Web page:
AMD is a semiconductor design innovator leading the next era of vivid digital experiences with its ground-breaking AMD Fusion Accelerated Processing Units (APUs). AMD’s graphics and computing technologies power a variety of solutions including PCs, game consoles, and servers that drive the Internet and businesses.
The storage deployed to support virtual environments at AMD could not meet performance requirements, and made it difficult to scale for remote sites. AMD wanted to create a pod-based infrastructure that could be replicated at remote sites. It also wanted to leverage a flash-based storage system that would satisfy the performance needs of the integrated circuit-testing databases and reduce the storage footprint in their virtual environment. AMD also wanted visibility into VM performance metrics at the storage layer.
Key Customer Challenges
AMD used traditional EMC iSCSI storage systems in its virtualization environment. As the databases grew, multiple storage arrays were needed to satisfy performance requirements. “Our existing storage did not meet the performance requirements of our growing databases, even with multiple storage systems supporting one instance of an application,” said Ross Alaspa, application server architect.
Deploying multiple arrays to support one application instance took a lot of rack space. “The form factor of the storage system was an important consideration because we wanted to deploy compute and storage as a self-contained cluster. We also wanted space-efficient infrastructure we could replicate in other datacenter locations to streamline application deployment and reduce costs,” said Alaspa.
Management was another critical consideration. “Managing VM infrastructure on existing block-based storage was cumbersome at best,” said Alaspa. “Our existing storage forced us to create and manage LUNs. As the databases grew we had to create more LUNs on multiple storage arrays, so we had very little visibility into performance metrics at a VM level,” said Alaspa. “This made monitoring and troubleshooting a nightmare.”
Tintri Solves Performance Issues
Alaspa came across Tintri when he was looking to refresh storage for the virtual environment. “We eliminated general-purpose storage systems from consideration as we could not find anything that fit our performance and space footprint requirements at the same time,” said Alaspa. He was impressed by the performance Tintri VMstore appliance delivered in a small form-factor, and its rich VM-aware functionality, and he wanted to do a proof-of-concept. “We saw a demo of Tintri VMstore and brought in a T540 system for evaluation to prove its mettle in our environment,” said Alaspa. “We moved one of our largest Oracle databases—1.5 TB—to the Tintri appliance during the POC.”
“We chose the Tintri T540 storage appliance mainly because of the performance it delivered in such a small form-factor,” said Alaspa. “Management simplicity with per-VM monitoring and troubleshooting is icing on the cake.” AMD is planned to deploy storage and compute as a cluster, which consists of two to four HP DL385 compute servers and one Tintri T540 appliance. Two cluster pods are deployed in an active-active configuration.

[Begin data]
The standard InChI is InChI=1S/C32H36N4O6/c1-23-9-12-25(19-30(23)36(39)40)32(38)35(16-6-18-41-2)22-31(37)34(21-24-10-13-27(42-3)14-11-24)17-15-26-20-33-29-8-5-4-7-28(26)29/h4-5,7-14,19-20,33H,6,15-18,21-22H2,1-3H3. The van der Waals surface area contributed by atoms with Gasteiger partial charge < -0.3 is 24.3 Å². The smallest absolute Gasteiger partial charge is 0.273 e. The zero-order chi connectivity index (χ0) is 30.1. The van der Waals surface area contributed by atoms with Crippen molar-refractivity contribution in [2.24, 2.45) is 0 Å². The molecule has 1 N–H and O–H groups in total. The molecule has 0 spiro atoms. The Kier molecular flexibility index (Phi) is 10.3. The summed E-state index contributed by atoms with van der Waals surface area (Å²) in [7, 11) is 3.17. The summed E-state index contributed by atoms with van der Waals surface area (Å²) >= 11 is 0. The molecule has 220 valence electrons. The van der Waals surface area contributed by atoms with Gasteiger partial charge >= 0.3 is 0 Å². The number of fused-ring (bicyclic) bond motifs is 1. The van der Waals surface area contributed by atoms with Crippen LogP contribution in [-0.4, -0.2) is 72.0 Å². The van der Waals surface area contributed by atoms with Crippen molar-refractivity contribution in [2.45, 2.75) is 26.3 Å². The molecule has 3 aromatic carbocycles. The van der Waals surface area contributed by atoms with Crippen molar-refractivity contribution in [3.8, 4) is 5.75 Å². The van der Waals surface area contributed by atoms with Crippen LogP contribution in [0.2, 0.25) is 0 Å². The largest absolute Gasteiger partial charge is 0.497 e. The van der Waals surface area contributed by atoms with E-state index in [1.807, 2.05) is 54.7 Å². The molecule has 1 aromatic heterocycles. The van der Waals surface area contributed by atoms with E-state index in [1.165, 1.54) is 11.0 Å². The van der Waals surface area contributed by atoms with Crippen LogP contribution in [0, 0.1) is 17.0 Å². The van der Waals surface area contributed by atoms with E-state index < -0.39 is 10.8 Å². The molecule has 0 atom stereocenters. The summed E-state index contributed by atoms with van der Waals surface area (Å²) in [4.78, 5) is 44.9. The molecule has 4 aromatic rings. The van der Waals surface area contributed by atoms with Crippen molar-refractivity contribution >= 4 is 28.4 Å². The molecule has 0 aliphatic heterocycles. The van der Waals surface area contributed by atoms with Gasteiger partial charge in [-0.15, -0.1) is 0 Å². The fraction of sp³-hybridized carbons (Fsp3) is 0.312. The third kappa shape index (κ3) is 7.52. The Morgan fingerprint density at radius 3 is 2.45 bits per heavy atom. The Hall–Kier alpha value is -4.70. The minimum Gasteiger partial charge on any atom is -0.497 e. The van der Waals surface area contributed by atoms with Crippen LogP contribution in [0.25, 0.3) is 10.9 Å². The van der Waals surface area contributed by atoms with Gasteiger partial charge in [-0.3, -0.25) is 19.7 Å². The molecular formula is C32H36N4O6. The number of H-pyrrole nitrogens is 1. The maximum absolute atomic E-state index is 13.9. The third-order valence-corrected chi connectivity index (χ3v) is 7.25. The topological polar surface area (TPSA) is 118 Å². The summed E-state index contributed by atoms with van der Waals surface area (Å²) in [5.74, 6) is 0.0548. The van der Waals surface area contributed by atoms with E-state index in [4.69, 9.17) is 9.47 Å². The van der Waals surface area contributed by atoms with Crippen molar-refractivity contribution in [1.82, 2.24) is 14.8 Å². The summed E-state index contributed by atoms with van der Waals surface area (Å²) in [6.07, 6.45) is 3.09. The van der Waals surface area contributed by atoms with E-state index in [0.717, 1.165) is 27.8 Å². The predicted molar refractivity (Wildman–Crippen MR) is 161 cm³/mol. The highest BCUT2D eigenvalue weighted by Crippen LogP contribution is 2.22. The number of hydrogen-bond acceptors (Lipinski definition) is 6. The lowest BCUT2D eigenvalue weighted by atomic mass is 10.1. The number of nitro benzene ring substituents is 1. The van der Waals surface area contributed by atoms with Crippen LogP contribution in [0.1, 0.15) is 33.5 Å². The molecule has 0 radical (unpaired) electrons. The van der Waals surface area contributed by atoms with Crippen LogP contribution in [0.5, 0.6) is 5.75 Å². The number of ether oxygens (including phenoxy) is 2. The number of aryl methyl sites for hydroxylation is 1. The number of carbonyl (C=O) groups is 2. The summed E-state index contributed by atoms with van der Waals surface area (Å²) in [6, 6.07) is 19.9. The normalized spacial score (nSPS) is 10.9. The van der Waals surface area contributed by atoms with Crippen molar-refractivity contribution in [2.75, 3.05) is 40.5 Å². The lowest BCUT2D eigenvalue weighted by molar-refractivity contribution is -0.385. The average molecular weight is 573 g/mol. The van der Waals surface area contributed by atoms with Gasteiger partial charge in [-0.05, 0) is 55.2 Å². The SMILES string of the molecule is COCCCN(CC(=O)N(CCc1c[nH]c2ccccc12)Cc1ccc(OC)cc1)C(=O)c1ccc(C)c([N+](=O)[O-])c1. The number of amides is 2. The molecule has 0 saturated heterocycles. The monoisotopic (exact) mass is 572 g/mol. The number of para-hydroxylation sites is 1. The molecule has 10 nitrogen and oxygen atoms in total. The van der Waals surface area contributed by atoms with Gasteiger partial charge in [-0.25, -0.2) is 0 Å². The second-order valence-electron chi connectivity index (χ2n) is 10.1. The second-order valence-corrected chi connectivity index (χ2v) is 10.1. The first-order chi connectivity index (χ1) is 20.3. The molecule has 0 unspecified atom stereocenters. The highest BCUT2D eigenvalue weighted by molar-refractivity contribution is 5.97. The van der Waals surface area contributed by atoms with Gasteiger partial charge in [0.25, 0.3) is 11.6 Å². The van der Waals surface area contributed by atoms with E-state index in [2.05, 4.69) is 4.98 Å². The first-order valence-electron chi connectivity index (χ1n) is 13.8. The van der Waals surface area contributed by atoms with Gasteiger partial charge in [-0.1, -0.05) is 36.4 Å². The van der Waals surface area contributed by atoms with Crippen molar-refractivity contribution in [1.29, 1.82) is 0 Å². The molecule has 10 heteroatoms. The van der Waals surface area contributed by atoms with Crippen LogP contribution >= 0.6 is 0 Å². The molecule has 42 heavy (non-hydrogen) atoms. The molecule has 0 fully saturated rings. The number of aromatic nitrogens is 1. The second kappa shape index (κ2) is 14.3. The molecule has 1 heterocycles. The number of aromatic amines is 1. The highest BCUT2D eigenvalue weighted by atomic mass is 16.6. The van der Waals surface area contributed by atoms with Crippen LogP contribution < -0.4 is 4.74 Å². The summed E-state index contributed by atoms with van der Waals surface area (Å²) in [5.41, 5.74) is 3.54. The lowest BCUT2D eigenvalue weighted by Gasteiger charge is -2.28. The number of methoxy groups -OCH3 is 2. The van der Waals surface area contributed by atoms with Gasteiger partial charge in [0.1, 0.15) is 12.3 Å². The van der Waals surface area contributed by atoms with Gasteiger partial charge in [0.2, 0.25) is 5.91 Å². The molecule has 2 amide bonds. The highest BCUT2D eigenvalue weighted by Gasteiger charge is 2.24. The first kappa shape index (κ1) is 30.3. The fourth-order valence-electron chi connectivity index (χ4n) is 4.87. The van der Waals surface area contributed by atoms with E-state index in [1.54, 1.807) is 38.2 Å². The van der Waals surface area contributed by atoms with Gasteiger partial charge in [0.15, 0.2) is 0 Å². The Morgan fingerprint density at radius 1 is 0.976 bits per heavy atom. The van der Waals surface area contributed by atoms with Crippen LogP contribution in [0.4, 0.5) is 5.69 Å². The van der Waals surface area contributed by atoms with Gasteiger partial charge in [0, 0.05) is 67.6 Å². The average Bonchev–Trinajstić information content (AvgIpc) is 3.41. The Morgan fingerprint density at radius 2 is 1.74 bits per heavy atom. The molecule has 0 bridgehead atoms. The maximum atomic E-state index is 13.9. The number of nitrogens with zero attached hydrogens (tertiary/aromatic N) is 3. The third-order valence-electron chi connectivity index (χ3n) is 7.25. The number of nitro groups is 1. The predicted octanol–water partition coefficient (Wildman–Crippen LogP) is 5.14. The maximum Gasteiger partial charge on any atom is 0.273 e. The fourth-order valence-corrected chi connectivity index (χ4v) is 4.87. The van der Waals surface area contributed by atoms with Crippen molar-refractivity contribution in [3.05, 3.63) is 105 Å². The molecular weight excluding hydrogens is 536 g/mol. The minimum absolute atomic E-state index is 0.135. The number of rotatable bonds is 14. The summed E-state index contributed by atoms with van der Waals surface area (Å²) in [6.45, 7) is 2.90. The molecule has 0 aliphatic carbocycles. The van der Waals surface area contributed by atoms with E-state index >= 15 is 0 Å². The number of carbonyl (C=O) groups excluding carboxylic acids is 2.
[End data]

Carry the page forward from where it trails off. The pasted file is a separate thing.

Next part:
“A single Tintri T540 appliance can deliver more performance than multiple iSCSI-based arrays, and meets the performance needs of our largest databases,” said Alaspa. “We still have performance headroom to spare on the appliance and are looking to deploy other VM systems on it as well.” Consolidating multiple workloads on a single storage system reduces both capital and operating expenditures.
Tintri’s intelligent use of flash for performance, per-VM management and troubleshooting, and single datastore per appliance feature allows AMD to consolidate storage in its virtual environment, and eliminate complexity. “With Tintri, we can also reduce the storage footprint from nine rack units to three rack units,” said Alaspa. “The single datastore per cluster model and per-VM monitoring and troubleshooting dramatically simplified administration.”
“Consistent performance, simple manageability, and the small footprint of Tintri VMstore appliances allow us to deploy compute and storage together as a cluster in remote locations,” said Alaspa. “We can substantially reduce operating costs by leveraging a consistent architecture in all of our remote sites.”
With Tintri, AMD can consolidate multiple storage arrays into one, dramatically simplify storage management and meet the performance requirements of its critical database applications. This has allowed AMD to reduce operational costs by creating a flexible pod-based architecture for virtualizing performance-intensive business-critical applications that can be easily replicated across sites.
“Tintri is impressively fast, not just by few percentage points, but by a factor of five over our existing solution,” said Alaspa. “The small footprint of the Tintri appliance allows us to contain the datacenter footprint in remote site deployments.”